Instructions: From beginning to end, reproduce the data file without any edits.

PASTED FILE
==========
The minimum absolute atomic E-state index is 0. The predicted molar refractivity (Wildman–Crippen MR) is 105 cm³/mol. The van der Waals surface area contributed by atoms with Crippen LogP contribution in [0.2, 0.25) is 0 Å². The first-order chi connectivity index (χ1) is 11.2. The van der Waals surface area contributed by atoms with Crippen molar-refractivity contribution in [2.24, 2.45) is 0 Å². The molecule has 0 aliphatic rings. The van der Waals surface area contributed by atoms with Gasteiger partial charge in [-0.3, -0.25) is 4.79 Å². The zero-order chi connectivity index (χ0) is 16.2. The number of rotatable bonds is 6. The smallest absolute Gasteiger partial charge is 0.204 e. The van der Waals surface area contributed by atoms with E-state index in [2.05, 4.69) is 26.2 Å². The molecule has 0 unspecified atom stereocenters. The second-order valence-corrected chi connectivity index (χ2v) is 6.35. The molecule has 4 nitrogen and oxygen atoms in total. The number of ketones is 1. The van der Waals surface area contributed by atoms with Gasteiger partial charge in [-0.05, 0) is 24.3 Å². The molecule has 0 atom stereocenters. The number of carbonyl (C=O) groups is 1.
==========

The minimum absolute atomic E-state index is 0. The predicted molar refractivity (Wildman–Crippen MR) is 105 cm³/mol. The van der Waals surface area contributed by atoms with Crippen LogP contribution in [0.2, 0.25) is 0 Å². The first-order chi connectivity index (χ1) is 11.2. The van der Waals surface area contributed by atoms with Crippen molar-refractivity contribution in [2.24, 2.45) is 0 Å². The molecule has 0 aliphatic rings. The van der Waals surface area contributed by atoms with Gasteiger partial charge in [-0.3, -0.25) is 4.79 Å². The zero-order chi connectivity index (χ0) is 16.2. The number of rotatable bonds is 6. The smallest absolute Gasteiger partial charge is 0.204 e. The van der Waals surface area contributed by atoms with E-state index in [2.05, 4.69) is 26.2 Å². The molecule has 0 unspecified atom stereocenters. The second-order valence-corrected chi connectivity index (χ2v) is 6.35. The molecule has 4 nitrogen and oxygen atoms in total. The number of ketones is 1. The van der Waals surface area contributed by atoms with Gasteiger partial charge in [-0.05, 0) is 24.3 Å². The molecule has 0 atom stereocenters. The number of carbonyl (C=O) groups is 1.